Kevin’s Conversations: Who’s On First?
Costello: I mean the fellow’s name.
Costello: The guy on first.
Costello: The first baseman.
Costello: The guy playing…
Abbott: Who is on first!
Costello: I’m asking YOU who’s on first.
Abbott: That’s the man’s name.
Costello: That’s who’s name?
Costello: Well go ahead and tell me.
Abbott: That’s it.
Costello: That’s who?
Costello: Look, you gotta first baseman?
Costello: Who’s playing first?
Abbott: That’s right.
Costello: When you pay off the first baseman every month, who gets the money?
Abbott: Every dollar of it.
Costello: All I’m trying to find out is the fellow’s name on first base.
Costello: The guy that gets…
Abbott: That’s it.
Costello: Who gets the money…
Abbott: He does, every dollar. Sometimes his wife comes down and collects it.
Costello: Who’s wife?
Abbott: What’s wrong with that?
Costello: Look, all I wanna know is when you sign up the first baseman, how does he sign his name?
Costello: The guy.
Costello: How does he sign…
Abbott: That’s how he signs it.
Costello: All I’m trying to find out is what’s the guy’s name on first base.
Abbott: No. What is on second base.
Costello: I’m not asking you who’s on second.
Abbott: Who’s on first.
Costello: One base at a time!
Abbott: Well, don’t change the players around.
Costello: I’m not changing nobody!
Abbott: Take it easy, buddy.
Costello: I’m only asking you, who’s the guy on first base?
Abbott: That’s right.
Now we just about all know where this comes from. For purposes of not making the length of this article exceptionally long, I have pasted only a section of the transcript, although a long enough section as it is. I’d really love to paste the whole thing, but I think I would lose most readers long before we got to, “I Don’t Give A Darn.”
But when I am in need of a good laugh, I will sometimes google Abbot & Costello’s Who’s on First. We can often get caught up in the grief and concerns and seriousness of life and our psyches need a break. We dwell on our needs or problems or battles and can get so engulfed within them. Many times we don’t recognize the need for the break that we so badly need, or if we do, we still pass on the opportunity to do so. I know I can fall into this trap.
Just the other day, I don’t remember what, but something had sparked the thought of Who’s on First in my head and so I choose to take a break and laugh. I know it’s old. I know it’s been played over and over and over. But if you can’t appreciate this all time comedy classic, then there is just something wrong with you. 🙂 (Especially since it involves baseball.)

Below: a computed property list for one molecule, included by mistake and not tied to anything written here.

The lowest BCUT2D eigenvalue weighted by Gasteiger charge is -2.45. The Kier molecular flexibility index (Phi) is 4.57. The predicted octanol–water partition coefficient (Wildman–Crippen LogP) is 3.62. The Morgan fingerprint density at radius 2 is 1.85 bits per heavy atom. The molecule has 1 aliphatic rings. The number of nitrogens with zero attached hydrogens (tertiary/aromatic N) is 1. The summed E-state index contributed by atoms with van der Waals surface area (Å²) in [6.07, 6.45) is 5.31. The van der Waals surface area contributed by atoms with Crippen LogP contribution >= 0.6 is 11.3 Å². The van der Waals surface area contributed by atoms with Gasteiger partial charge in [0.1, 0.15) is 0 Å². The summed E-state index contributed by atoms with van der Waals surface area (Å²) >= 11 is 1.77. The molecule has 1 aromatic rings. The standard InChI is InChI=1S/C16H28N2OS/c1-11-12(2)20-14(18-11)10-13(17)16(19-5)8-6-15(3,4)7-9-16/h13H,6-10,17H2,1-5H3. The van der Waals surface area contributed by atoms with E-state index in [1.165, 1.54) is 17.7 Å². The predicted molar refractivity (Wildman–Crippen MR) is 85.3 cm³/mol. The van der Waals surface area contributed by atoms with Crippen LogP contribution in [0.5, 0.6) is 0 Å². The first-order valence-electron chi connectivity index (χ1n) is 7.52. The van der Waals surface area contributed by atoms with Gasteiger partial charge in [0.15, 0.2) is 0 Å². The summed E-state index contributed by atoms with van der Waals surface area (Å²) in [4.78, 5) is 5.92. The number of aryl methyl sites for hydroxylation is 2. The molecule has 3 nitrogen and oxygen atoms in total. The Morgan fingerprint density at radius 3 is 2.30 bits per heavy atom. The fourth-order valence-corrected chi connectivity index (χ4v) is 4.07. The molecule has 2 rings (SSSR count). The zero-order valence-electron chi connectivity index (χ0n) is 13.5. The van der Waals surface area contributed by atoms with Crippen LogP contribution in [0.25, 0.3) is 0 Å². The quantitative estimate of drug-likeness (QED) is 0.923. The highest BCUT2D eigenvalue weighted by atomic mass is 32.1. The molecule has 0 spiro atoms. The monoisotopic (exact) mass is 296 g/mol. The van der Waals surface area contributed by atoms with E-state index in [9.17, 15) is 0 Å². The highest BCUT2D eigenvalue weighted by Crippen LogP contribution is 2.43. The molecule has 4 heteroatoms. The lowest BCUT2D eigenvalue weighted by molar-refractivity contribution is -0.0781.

And so I thought I would write about it here. Maybe it will bring a smile to a face or laughter to a belly of someone who also needs a break and chooses to take a brief reprieve from the worries and anxieties of life. And it’s much more pleasant to write about than another article about politics. 🙂
There is another thought about this comedy routine, however, that came to mind. That is a comparison to some of the conversations we have in life. Whether they’re with friends or family or strangers or here at the Phoenix Preacher.
Sometimes we can be so sure about what we’re saying, or what it is that we’re trying to find out, that we completely miss the boat of what the other person or people are trying to communicate or how they are thinking. While we’re certain that it is Who who is on first base and we declare it as such, sometimes innocently enough, we’re also oblivious to the fact that our message is not coming across in the manner we think it is.
And when we start getting the inkling that our message is not being received as we think it should be, we will raise the volume or intensity, or pressure. We know we’re right that Who is on first and so we must stand firm in what we believe. We must not show weakness and must show the others the strength of our convictions. And so we dig in for another and this time more forceful round of declaring Who to be on first base.
Meanwhile, the conversation begins to degrade and the other parties begin to form some negative impressions. The cycle continues over and over until someone finally decides to step back and re-evaluate how their message might be getting received and tries to truly understand the perspective of the other person. Sometimes it takes another person to step in and clear up the confusion. Other times, nothing is ever cleared up and both parties are just left with bad feelings.
That other party may even agree with us, but we’re just disconnecting in our communication. Other times they may not actually agree at all, but our approach is just worsening the situation. Many other times there may be some points of disagreement, but others that can be agreed upon. Whatever the truth and reality may be of the whole situation, let’s try to keep the who and what and I don’t know in proper and considerate perspective. It may go a long way in improving our communication and ultimately honoring God in our behavior.